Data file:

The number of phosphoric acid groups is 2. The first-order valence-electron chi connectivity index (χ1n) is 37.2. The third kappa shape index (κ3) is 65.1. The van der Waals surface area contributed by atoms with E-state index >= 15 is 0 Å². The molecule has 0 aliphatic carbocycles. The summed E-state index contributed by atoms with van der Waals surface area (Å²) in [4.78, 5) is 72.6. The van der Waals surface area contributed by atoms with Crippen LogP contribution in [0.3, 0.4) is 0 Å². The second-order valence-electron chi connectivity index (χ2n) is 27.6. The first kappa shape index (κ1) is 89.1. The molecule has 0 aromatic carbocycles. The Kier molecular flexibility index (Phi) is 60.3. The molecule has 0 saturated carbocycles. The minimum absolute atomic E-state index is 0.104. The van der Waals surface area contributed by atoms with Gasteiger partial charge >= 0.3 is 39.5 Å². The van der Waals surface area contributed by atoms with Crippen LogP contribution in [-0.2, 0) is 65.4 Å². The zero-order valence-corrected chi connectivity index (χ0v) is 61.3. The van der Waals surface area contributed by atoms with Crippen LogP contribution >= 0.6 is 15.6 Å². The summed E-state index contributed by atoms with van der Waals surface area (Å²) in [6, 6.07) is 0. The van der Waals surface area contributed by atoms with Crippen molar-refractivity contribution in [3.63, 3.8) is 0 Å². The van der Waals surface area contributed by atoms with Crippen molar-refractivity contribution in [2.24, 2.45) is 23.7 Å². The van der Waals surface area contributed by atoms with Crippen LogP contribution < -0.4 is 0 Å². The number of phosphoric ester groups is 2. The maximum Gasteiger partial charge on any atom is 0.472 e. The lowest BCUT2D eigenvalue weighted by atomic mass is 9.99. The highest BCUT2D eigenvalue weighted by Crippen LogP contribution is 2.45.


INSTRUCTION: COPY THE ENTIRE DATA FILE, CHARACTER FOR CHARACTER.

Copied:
The number of phosphoric acid groups is 2. The first-order valence-electron chi connectivity index (χ1n) is 37.2. The third kappa shape index (κ3) is 65.1. The van der Waals surface area contributed by atoms with E-state index >= 15 is 0 Å². The molecule has 0 aliphatic carbocycles. The summed E-state index contributed by atoms with van der Waals surface area (Å²) in [4.78, 5) is 72.6. The van der Waals surface area contributed by atoms with Crippen LogP contribution in [0.3, 0.4) is 0 Å². The second-order valence-electron chi connectivity index (χ2n) is 27.6. The first kappa shape index (κ1) is 89.1. The molecule has 0 aromatic carbocycles. The Kier molecular flexibility index (Phi) is 60.3. The molecule has 0 saturated carbocycles. The minimum absolute atomic E-state index is 0.104. The van der Waals surface area contributed by atoms with Gasteiger partial charge >= 0.3 is 39.5 Å². The van der Waals surface area contributed by atoms with Crippen LogP contribution in [-0.2, 0) is 65.4 Å². The zero-order valence-corrected chi connectivity index (χ0v) is 61.3. The van der Waals surface area contributed by atoms with Crippen LogP contribution >= 0.6 is 15.6 Å². The summed E-state index contributed by atoms with van der Waals surface area (Å²) in [6, 6.07) is 0. The van der Waals surface area contributed by atoms with Crippen molar-refractivity contribution in [3.63, 3.8) is 0 Å². The van der Waals surface area contributed by atoms with Crippen molar-refractivity contribution in [2.24, 2.45) is 23.7 Å². The van der Waals surface area contributed by atoms with Crippen LogP contribution < -0.4 is 0 Å². The number of phosphoric ester groups is 2. The maximum Gasteiger partial charge on any atom is 0.472 e. The lowest BCUT2D eigenvalue weighted by atomic mass is 9.99. The highest BCUT2D eigenvalue weighted by Crippen LogP contribution is 2.45.